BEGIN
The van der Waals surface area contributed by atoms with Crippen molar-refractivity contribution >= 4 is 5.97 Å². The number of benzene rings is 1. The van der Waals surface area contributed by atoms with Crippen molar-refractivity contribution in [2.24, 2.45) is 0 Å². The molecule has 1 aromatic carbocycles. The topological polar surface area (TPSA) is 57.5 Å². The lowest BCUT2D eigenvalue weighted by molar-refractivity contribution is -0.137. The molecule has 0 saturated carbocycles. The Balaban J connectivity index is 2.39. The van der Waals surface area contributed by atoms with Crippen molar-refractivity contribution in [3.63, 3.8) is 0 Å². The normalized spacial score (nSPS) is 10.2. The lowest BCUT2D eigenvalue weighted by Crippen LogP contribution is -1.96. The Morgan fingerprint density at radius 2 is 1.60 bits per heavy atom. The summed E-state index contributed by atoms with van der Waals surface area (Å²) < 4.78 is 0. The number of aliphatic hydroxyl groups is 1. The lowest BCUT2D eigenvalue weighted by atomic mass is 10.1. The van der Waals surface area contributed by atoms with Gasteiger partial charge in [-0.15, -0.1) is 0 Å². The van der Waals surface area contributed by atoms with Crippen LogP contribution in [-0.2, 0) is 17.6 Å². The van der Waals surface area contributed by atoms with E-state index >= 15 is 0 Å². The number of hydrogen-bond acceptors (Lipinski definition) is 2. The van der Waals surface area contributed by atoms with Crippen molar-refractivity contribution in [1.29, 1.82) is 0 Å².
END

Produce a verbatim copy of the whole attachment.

The van der Waals surface area contributed by atoms with Crippen molar-refractivity contribution >= 4 is 5.97 Å². The number of benzene rings is 1. The van der Waals surface area contributed by atoms with Crippen molar-refractivity contribution in [2.24, 2.45) is 0 Å². The molecule has 1 aromatic carbocycles. The topological polar surface area (TPSA) is 57.5 Å². The lowest BCUT2D eigenvalue weighted by molar-refractivity contribution is -0.137. The molecule has 0 saturated carbocycles. The Balaban J connectivity index is 2.39. The van der Waals surface area contributed by atoms with Crippen molar-refractivity contribution in [3.63, 3.8) is 0 Å². The normalized spacial score (nSPS) is 10.2. The lowest BCUT2D eigenvalue weighted by Crippen LogP contribution is -1.96. The Morgan fingerprint density at radius 2 is 1.60 bits per heavy atom. The summed E-state index contributed by atoms with van der Waals surface area (Å²) < 4.78 is 0. The number of aliphatic hydroxyl groups is 1. The lowest BCUT2D eigenvalue weighted by atomic mass is 10.1. The van der Waals surface area contributed by atoms with Gasteiger partial charge in [-0.15, -0.1) is 0 Å². The van der Waals surface area contributed by atoms with Crippen LogP contribution in [-0.2, 0) is 17.6 Å². The van der Waals surface area contributed by atoms with E-state index >= 15 is 0 Å². The number of hydrogen-bond acceptors (Lipinski definition) is 2. The van der Waals surface area contributed by atoms with Crippen molar-refractivity contribution in [1.29, 1.82) is 0 Å².